Nonlethal Drama

by F.

I like a good cops-and-robbers story as much as anyone. For instance, I recently began watching The Wire, the HBO series which has recently been renewed for a fourth season, I believe. It’s good. So good, in fact, that it pretty much puts other cops-and-robbers shows/stories to shame, like Law and Order did before it, and like Hill Street Blues did before that, and like Police Story did back in the day.

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I noticed this when I went from watching The Wire to reading an Elmore Leonard story, Maximum Bob. Now, I know Elmore Leonard isn’t trying to be totally realistic in his stories. He’s trying (and mostly failing, I think) to be funny. But Maximum Bob is just dumb. Who’s the protagonist? Kathy? Or it is the judge? What does Kathy want? To figure out who is trying to kill the judge? Why? What’s at stake if she doesn’t figure it out? I mean, if she doesn’t have anything at stake, it’s hard to stay interested.

And, shit, these characters are neither quirky enough to be funny or complex enough to be realistic. Maximum Bob is about 300 pages, or about 100,000 words (I would guess). I tossed it it the “To the Used Bookstore” bag after page 216. No reason to waste my time reading that sort of shit.

So I picked up Farewell, My Lovely. I’ve never read any Chandler before, truth be told. It’s kick ass. Shit, it just moves. It’s like watching a movie. And it’s 66 years old! Chandler had his flaws, like exaggeration. It’s cartoonish, oftentimes. But the plots are good. Really good. In every scene, “something happens”—in other words, the protagonist is either closer to or farther from his objective at the end of the scene. The story moves and something is at stake. Always.

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The story doctors always suggest “raising the stakes” to make a story more interesting. But what are “stakes,” anyway? And why do they keep us participating in the story?

The short answer is that “the stakes” are “something to be gained” or “something to lose” or both. Generally, “something to be gained” is not enough stakes to keep the audience participating in the story. For instance, suppose that Marlowe gets a case—to find a girl. If he gets her, he gets $10,000. OK, he has something to gain—$10,000.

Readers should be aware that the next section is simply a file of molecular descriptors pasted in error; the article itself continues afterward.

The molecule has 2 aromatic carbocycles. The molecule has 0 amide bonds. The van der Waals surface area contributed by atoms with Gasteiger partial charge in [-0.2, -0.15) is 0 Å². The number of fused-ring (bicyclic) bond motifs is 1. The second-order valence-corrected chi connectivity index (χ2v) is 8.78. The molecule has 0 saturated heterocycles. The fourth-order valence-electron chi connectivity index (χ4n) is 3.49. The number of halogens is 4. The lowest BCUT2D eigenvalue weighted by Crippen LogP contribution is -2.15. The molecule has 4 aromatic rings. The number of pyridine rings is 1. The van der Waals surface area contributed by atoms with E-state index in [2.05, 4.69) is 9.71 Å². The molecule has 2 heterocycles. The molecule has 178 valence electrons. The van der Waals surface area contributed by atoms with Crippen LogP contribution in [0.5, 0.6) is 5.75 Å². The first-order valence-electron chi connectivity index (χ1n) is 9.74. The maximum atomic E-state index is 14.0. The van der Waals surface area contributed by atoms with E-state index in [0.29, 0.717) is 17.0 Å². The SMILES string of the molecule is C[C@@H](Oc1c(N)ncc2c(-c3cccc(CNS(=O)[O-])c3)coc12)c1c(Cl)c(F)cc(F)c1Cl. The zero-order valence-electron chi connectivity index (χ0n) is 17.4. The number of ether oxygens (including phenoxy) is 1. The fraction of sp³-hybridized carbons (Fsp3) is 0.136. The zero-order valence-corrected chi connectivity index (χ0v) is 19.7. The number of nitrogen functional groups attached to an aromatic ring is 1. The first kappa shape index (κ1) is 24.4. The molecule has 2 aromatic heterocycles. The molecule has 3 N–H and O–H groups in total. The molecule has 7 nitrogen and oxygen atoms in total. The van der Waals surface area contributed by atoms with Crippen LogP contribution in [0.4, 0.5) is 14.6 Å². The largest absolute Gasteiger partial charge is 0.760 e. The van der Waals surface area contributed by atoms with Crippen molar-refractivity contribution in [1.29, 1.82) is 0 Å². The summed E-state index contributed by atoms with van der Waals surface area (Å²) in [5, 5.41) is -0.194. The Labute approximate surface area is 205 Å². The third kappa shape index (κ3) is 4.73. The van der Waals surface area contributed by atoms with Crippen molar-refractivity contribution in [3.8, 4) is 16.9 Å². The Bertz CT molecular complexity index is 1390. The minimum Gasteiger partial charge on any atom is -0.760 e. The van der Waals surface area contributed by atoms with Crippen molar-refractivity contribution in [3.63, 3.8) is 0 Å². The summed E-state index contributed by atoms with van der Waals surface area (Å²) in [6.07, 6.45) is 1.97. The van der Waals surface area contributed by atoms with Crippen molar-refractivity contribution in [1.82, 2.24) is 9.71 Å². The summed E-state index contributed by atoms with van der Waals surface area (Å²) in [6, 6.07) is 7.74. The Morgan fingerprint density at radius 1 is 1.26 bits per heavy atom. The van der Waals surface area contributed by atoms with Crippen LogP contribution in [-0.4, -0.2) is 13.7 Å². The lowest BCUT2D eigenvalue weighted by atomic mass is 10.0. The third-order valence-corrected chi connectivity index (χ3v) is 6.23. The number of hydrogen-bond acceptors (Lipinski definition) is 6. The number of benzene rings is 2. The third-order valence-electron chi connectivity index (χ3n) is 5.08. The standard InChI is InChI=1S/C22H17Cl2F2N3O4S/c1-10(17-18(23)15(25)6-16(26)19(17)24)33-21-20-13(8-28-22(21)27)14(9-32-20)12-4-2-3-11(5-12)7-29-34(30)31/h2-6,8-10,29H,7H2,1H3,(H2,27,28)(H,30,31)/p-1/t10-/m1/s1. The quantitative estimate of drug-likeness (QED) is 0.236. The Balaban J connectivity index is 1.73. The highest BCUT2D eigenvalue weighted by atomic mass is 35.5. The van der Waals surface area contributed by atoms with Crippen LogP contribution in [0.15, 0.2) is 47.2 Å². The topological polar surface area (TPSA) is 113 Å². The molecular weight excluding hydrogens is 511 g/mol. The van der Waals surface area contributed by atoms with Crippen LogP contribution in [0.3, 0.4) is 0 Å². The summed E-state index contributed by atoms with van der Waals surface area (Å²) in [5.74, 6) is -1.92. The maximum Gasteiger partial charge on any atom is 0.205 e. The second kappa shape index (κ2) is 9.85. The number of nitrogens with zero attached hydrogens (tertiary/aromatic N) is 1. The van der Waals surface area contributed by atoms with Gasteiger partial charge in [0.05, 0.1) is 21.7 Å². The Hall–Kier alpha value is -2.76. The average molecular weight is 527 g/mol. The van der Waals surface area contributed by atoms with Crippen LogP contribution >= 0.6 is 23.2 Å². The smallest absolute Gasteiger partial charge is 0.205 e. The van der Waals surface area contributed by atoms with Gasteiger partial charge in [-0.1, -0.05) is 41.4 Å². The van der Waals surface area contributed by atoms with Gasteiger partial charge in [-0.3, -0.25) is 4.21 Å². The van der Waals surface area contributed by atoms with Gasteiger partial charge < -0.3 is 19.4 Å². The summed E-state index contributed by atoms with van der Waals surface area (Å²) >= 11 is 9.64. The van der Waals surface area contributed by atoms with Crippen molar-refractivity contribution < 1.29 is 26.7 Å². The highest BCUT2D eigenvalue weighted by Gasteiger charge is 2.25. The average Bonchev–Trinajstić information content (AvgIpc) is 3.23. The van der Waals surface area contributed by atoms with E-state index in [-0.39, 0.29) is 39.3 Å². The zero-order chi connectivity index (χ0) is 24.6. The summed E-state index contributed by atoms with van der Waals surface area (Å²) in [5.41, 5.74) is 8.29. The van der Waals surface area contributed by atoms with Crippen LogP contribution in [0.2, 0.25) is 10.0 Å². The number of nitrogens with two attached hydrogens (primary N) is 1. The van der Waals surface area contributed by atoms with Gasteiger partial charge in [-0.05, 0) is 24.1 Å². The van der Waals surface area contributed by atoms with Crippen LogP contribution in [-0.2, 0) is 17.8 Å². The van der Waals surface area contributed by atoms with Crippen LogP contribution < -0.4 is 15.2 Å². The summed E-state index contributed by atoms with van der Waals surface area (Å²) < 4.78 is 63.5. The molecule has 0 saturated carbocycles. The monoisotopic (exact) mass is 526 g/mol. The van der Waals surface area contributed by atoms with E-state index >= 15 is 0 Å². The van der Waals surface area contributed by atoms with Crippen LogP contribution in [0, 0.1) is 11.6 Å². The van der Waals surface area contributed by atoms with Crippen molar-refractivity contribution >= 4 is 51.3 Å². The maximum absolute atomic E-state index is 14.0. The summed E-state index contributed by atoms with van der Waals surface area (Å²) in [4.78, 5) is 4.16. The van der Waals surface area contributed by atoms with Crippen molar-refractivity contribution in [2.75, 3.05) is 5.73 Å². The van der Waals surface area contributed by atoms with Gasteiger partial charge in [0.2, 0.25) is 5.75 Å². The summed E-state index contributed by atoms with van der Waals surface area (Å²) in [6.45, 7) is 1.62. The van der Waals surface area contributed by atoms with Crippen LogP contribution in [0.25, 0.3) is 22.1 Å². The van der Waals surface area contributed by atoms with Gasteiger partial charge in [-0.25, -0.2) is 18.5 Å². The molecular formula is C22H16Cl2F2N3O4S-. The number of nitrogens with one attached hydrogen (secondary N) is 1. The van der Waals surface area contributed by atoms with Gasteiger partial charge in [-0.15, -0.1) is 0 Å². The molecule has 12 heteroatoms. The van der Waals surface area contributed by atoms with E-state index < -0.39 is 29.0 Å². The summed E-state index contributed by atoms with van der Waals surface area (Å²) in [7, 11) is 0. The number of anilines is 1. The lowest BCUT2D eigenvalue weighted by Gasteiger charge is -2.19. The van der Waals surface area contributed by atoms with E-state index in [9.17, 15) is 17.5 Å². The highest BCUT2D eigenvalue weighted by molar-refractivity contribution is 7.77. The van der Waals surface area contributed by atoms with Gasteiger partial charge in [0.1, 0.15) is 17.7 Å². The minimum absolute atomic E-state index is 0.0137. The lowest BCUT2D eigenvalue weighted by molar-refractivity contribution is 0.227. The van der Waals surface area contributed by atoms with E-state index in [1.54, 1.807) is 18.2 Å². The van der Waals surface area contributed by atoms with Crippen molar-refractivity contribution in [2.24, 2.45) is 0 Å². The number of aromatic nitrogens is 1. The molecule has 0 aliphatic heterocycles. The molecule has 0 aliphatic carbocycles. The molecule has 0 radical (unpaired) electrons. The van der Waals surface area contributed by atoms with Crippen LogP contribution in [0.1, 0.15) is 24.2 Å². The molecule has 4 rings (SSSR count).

Now, what if he doesn’t get her? He’s back at status quo. And that’s not enough, usually. It’s like a rich man trying to get richer. If he doesn’t get richer, he’s still rich. Who cares?

But if he has to, say, put up his house, gamble, then he has some skin in the game. There’s something at stake—there is something to gain (more money) and something to lose (his house). This locks him into his pursuit of the objective and gets us, the audience, to participate more fully in the story. We’ll care more the more the protagonist has at stake.

This probably explains why cops-and-robbers shows, and legal dramas, are popular. There are stakes: life, death, and going to jail. These stakes are obvious and everyone can understand them. They are “objective”—they don’t rely on the idiosyncrasies of a certain character, as in a story where, say, the protagonist really cared about what the 1,000,000,000th digit of pi was. Suppose he was on a quest to find out that digit.

Kinda hard to get engaged in that story.

But it can be done. Nonlethal drama can be exciting. It’s all a matter of externalizing the internal. Sure, most of us don’t give a shit what the 1,000,000,000th digit of pi is. But we can be made to care, because we have all had idiosyncratic hobbies and desires. The challenge in a story about a search for that 10,000th digit of pi is getting audience to feel that the protagonist cares a lot about it.

How?

Simple: we see him put something he values at risk to reach his goal.

Our folk psychology suggests the following principle, which is used by storytellers:

  • If someone puts something really, really, really valuable at risk to get something else, then he really, really, really wants the something else.

And here is a corollary:

  • The greater the value of the thing put at risk, the more he cares.

So, our pi geek in the example above mortgages his house so he can buy some PCs to make a Beowolf cluster of Linux machines to do the decimal expansion. Then he quits his job so he can devote most of his time to his work. Then he breaks up with his girlfriend. He thinks he’ll put his life back together when his quest is complete.

But there’s risk. It may not work. If not, he won’t be back at status quo. He’ll be in a bad situation.

So he goes for it after all. But then, he starts running out of money. And the power company threatens to cut his power, which means no more Linux cluster. With all that, we might care, even though no one is going to die.

Nonlethal drama is, I think, more challenging to do than lethal drama, but I tend to gravitate toward it. So, while I like The Wire and stuff like that, I prefer a story like You Can Count on Me. The stakes just have to be high enough.

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